Six French aid workers with the nongovernmental organization ACTED and their local guide and driver were killed Sunday by gunmen riding motorcycles in an area of southwestern Niger that is home to the last West African giraffes, officials said.
The six worked for the international aid group, Niger’s Defense Minister Issoufou Katambé told Reuters. Officials had earlier described them as tourists.
“Among the eight people killed in Niger, several are ACTED employees,” said Joseph Breham, an NGO lawyer.
No one immediately claimed responsibility for the assault.
French President Emmanuel Macron denounced “the deadly attack which cowardly hit a group of humanitarian workers” in Niger and said in a statement Sunday the attack will be investigated.
Macron, who spoke Sunday with his Nigerien counterpart Mahamadou Issoufou, added that “their determination to continue the common fight against terrorist groups in the Sahel” remained intact.
The president “expresses his condolences and the support of the French nation to the families and relatives of the victims,” the statement said.
It is believed to be the first such attack on Western tourists in the area, a popular attraction in the former French colony thanks to its unique population of West African or Niger giraffes.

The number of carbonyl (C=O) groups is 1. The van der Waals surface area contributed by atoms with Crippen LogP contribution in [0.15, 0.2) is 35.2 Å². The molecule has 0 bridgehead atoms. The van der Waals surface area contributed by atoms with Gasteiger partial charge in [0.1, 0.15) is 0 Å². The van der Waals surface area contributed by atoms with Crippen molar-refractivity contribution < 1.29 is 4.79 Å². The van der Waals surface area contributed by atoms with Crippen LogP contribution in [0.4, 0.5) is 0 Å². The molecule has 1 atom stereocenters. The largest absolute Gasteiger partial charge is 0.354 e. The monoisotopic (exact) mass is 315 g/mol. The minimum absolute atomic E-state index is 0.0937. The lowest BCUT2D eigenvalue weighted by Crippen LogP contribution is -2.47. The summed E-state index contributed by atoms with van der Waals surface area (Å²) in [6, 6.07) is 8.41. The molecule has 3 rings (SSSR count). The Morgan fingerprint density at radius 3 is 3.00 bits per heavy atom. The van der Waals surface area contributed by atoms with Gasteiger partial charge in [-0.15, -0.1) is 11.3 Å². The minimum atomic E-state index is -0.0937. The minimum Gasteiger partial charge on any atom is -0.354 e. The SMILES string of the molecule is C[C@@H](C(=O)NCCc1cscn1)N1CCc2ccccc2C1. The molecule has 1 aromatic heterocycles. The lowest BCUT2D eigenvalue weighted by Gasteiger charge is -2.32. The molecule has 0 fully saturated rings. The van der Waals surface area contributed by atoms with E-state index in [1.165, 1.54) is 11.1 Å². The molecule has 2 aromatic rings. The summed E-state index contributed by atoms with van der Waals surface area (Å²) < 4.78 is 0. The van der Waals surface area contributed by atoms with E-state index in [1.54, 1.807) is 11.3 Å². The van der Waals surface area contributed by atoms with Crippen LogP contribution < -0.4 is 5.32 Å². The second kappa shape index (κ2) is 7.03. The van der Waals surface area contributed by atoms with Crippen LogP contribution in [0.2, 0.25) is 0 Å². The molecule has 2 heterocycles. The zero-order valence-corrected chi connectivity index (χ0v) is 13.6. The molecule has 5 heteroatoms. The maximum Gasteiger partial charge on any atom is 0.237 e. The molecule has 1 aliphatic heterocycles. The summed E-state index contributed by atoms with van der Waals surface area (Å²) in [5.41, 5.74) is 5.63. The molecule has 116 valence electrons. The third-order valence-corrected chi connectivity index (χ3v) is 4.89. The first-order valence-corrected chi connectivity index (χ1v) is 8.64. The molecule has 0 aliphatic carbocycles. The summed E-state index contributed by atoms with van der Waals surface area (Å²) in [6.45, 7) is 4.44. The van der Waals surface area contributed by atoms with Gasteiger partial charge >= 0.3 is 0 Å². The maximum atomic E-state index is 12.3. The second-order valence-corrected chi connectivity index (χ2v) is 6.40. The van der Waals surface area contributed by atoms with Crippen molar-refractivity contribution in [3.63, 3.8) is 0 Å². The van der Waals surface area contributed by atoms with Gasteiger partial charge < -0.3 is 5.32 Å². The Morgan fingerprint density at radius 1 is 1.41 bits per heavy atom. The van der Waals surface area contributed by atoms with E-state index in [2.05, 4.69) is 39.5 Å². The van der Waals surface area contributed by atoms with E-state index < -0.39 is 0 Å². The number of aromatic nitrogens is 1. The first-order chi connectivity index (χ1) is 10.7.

A source close to Niger’s environmental services said the assault took place around 11:30 a.m. (1030 GMT) 6 kilometers (4 miles) east of the town of Koure, which is an hour’s drive from the capital, Niamey.
“Most of the victims were shot. … We found a magazine emptied of its cartridges at the scene,” the source told AFP.
“We do not know the identity of the attackers, but they came on motorcycles through the bush and waited for the arrival of the tourists.”
The source also described the scene of the attack, where bodies were laid side-by-side next to a torched off-road vehicle, which had bullet holes in its rear window.
Around 20 years ago, a small herd of West African giraffes, a subspecies distinguished by its lighter color, found a haven from poachers and predators in the Koure area.
Today they number in their hundreds and are a key tourist attraction, enjoying the protection of local people and conservation groups.
However the Tillaberi region is in a hugely unstable location, near the borders of Mali and Burkina Faso.
The region has become a hideout for Sahel jihadist groups such as the Islamic State in the Greater Sahara (ISGS).
The use of motorcycles has been totally banned since January in an attempt to curb the movements of such jihadists.